Soldierfish, Blotcheye (Myripristis berndti)
Sole, Common/Black (Solea solea)
Sprat, European (Sprattus sprattus)
Surgeonfish, Eyestripe (Acanthurus dussumieri)
Tautog / Blackfish (Tautoga onitis)
Tilapia (various species)
Trout, Brown (Salmo trutta)
Trout, Lake (Salvelinus namaycush)
Trout, Rainbow (Oncorhynchus mykiss)
Trout, Sea (Salmo trutta)

Tusk (Brosme brosme)
Walleye (Sander vitreus)
Weakfish, Sand (Cynoscion arenarius)


Figured I'd share. I had never heard of it before other than stumbling across it by accident poking through fur farming literature. There's a lot that pet owners can learn from fur farms.
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Re: Chastek's Paralysis

Postby Ash » Tue Oct 21, 2014 10:16 pm

Interesting. :) Thank-you for sharing that! I'll bet Ragtatter would love to see it.
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Re: Chastek's Paralysis

Postby vampyra142001 » Thu Oct 23, 2014 5:26 am

A lot of people give goldfish as enrichment treats, myself included, so it sucks to know that they aren't healthy for foxes. As a treat, I know that it's only a tiny amount of thiaminase that they'd be getting, but finding a safer treat sounds like a good idea.
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Re: Chastek's Paralysis

Postby Alynn » Thu Oct 23, 2014 4:10 pm

Ha, I didn't even notice that on the list. As an occasional treat it should be fine I would imagine, it's only when it starts to account for a decent chunk of the diet does it become a real concern.
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Re: Chastek's Paralysis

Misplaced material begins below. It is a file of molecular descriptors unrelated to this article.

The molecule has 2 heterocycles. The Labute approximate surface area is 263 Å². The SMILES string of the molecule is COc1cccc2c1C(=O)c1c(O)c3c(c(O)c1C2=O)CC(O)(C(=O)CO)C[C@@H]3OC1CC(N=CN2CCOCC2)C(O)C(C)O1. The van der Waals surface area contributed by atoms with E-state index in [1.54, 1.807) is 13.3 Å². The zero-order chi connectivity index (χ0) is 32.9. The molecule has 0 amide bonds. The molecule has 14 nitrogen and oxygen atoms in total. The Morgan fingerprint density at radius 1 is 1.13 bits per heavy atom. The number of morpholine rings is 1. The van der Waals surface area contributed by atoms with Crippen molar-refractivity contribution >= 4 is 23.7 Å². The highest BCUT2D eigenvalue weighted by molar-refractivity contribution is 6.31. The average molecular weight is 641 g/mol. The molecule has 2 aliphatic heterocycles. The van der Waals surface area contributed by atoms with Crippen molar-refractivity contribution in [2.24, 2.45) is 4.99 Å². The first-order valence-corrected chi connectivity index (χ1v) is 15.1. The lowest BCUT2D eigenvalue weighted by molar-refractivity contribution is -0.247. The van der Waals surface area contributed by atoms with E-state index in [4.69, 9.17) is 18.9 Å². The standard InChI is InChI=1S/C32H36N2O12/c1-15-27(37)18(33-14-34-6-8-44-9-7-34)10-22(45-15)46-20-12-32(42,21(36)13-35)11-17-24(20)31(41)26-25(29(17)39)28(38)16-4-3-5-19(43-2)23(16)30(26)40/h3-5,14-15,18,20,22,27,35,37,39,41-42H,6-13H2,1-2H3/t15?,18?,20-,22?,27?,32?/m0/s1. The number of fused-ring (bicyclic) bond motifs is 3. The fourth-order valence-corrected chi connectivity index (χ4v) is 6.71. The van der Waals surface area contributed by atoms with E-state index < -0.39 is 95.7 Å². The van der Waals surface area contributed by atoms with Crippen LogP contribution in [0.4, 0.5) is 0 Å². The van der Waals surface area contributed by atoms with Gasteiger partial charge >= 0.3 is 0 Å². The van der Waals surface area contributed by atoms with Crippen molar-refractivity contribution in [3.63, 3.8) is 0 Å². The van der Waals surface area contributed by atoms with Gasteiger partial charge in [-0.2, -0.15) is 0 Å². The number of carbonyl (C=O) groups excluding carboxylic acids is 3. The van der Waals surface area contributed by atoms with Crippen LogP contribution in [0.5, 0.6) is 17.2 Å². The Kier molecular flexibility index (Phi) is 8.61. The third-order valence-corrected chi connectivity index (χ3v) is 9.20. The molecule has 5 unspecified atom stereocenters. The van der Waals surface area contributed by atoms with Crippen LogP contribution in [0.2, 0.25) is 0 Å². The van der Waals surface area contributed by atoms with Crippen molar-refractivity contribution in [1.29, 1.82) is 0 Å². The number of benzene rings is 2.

Postby Elina » Fri Oct 24, 2014 8:03 pm

Very interesting! Thank you for sharing.

I don't think that many people do the gold fish thing because other then being bad for foxes they are just fat basically. Well at least that was how it was back when that youtube video 1st came out. I like everything my foxes eat to be of value to them nutritionally.

Glad to see Atlantic Mackerel on the good list. I currently have a freezer FULL of those. The joys of ordering raw pet food in bulk. They STINK when they defrost but are the only smelly thing my foxes eat and actually go CRAZY for.
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Re: Chastek's Paralysis

Postby Ragtatter » Fri Oct 24, 2014 9:50 pm

Yes, I came across this in my research. :) The pink salmon used in Gizmo's diet ( O. gorbuscha ) is not on either list, but it is a close relative of one of the "safe" fish, Coho salmon.

I'm actually in the middle of reformulating Gizmo's diet. The data I used for energy uptake when I was originally making it was based on how humans derive energy from fat/protein/carbohydrates, because that's the data I had on hand.